Local County Approves Lowest Budget in Decade

Tarrant County Commissioners Court meeting
Screengrab from September 19, 2023 Tarrant County Commissioners Court meeting | Image by Tarrant County

Tarrant County leaders approved a very lean 2024 budget Tuesday after several changes at the last minute were proposed and adopted.

Cuts were made across several departments to see the county shrink the budget by nearly $8 million from the previous fiscal year — the biggest reduction seen in at least a decade.

The budget now stands at $896.6 million and will go into effect on October 1.

As Helen Giese, director of budget and risk management, described it to the Fort Worth Report, cuts were expected this year.

“It was just a matter of five-dollaring it to death all over the place,” Giese said.

County Judge Tim O’Hare was elected earlier this year on the promise that he would aim to lower the tax rate by 20%, which he came 1 cent short of accomplishing.

He has also championed lowered property tax rates and economic growth, as previously covered in The Dallas Express. At a recent State of the County Address, he claimed that the average Tarrant County homeowner would save roughly 22% on their taxes next year.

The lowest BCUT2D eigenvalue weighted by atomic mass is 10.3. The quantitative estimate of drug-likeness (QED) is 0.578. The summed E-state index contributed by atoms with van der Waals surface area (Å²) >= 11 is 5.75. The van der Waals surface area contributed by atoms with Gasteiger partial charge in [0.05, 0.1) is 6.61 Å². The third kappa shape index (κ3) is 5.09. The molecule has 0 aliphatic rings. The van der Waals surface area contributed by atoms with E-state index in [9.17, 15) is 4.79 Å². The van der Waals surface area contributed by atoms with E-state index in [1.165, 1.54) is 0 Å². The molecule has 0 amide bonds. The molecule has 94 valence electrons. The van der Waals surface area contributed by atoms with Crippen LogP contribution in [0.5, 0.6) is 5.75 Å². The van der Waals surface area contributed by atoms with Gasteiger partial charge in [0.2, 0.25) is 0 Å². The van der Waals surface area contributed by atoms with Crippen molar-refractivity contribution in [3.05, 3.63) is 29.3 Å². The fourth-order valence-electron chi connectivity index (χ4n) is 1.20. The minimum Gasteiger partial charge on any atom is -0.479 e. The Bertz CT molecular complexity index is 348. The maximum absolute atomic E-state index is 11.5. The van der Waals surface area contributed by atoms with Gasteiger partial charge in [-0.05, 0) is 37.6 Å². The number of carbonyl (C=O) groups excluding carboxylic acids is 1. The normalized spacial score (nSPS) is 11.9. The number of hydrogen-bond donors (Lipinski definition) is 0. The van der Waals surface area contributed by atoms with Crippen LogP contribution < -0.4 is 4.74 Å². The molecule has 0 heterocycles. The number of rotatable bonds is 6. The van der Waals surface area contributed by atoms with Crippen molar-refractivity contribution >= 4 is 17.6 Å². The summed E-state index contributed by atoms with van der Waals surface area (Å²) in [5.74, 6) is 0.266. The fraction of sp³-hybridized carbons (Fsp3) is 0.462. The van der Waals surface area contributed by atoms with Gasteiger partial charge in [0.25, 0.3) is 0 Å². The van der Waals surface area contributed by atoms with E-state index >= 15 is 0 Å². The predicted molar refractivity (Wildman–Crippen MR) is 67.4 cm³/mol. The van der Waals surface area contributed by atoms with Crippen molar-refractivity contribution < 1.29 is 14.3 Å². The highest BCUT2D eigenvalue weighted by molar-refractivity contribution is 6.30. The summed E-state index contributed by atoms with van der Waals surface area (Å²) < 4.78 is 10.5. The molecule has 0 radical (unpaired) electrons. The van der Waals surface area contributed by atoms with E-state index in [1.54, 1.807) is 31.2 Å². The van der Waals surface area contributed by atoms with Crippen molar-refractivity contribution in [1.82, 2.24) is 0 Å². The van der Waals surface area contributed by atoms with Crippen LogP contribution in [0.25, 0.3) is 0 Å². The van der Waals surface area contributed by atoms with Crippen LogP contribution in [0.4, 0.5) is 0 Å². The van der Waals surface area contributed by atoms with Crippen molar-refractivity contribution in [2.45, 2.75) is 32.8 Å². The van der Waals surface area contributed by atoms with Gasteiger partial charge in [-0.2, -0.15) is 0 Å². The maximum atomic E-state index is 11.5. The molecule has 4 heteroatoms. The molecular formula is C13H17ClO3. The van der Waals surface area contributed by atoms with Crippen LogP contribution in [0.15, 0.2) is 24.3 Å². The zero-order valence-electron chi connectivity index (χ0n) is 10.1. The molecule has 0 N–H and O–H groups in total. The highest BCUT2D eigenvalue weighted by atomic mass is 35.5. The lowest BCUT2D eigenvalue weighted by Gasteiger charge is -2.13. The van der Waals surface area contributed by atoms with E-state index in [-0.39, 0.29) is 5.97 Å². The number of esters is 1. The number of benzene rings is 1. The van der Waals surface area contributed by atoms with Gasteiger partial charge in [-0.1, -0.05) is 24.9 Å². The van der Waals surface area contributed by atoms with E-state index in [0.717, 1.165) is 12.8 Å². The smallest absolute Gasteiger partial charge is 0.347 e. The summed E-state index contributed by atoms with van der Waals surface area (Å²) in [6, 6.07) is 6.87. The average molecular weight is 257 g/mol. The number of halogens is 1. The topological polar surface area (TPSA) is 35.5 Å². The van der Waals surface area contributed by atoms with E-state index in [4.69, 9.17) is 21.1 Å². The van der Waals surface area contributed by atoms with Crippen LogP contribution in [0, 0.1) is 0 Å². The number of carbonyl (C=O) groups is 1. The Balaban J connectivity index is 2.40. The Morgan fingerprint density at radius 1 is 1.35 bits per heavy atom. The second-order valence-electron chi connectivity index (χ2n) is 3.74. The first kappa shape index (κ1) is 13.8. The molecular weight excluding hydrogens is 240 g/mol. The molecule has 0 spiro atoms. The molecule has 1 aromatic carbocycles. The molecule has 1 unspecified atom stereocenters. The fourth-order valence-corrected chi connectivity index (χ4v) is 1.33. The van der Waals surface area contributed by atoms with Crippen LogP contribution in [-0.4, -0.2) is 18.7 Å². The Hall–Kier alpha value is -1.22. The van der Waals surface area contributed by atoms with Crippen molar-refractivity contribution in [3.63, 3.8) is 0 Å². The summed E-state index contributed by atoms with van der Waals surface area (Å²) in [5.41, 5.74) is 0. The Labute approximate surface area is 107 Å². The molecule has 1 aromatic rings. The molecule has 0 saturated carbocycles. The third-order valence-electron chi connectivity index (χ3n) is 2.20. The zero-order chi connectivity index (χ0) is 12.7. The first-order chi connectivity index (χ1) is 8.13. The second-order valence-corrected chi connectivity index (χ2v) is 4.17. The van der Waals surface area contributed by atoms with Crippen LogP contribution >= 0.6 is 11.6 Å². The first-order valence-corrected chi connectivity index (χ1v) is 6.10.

Yet, deciding where to cut in the recent budget came amid some heavy disagreement.

The 2024 budget had initially passed, but then commissioners returned to vote again on it, and it failed on account of O’Hare and Commissioners Gary Fickes and Manny Ramirez.

At the heart of the issue was the allocation of $150,000 to fund community projects for roads and bridges in Precinct 2, which is represented by Commissioner Alisa Simmons, whereas others were slated to receive between $25,000 and $50,000.

“I think it’s an unfair system,” O’Hare said, according to the Fort Worth Report. “I don’t think that’s how it should go.”

He moved to limit funding for community projects to $50,000 annually. Both the motion and the revised budget then passed 4-1, with Simmons dissenting.

Another sliver was trimmed off the budget through the adoption of a new 10% homestead exemption, which is expected to save the average homeowner around $34 per year with a projected tax bill of $399.48.

Despite the smaller budget, pay raises were included for elected officials and county employees to help reduce turnover.

For instance, at a cost to the taxpayer, O’Hare’s annual salary will jump 3% from $211,895.32 to $217,952.28, while the commissioners’ salaries will increase to $207,952.16 from $201,895.20.

Sheriff Bill Waybourn will see a bump from $211,895 to $218,252.

The county also aims to add 21 new positions, including additional medical and juvenile services staff.

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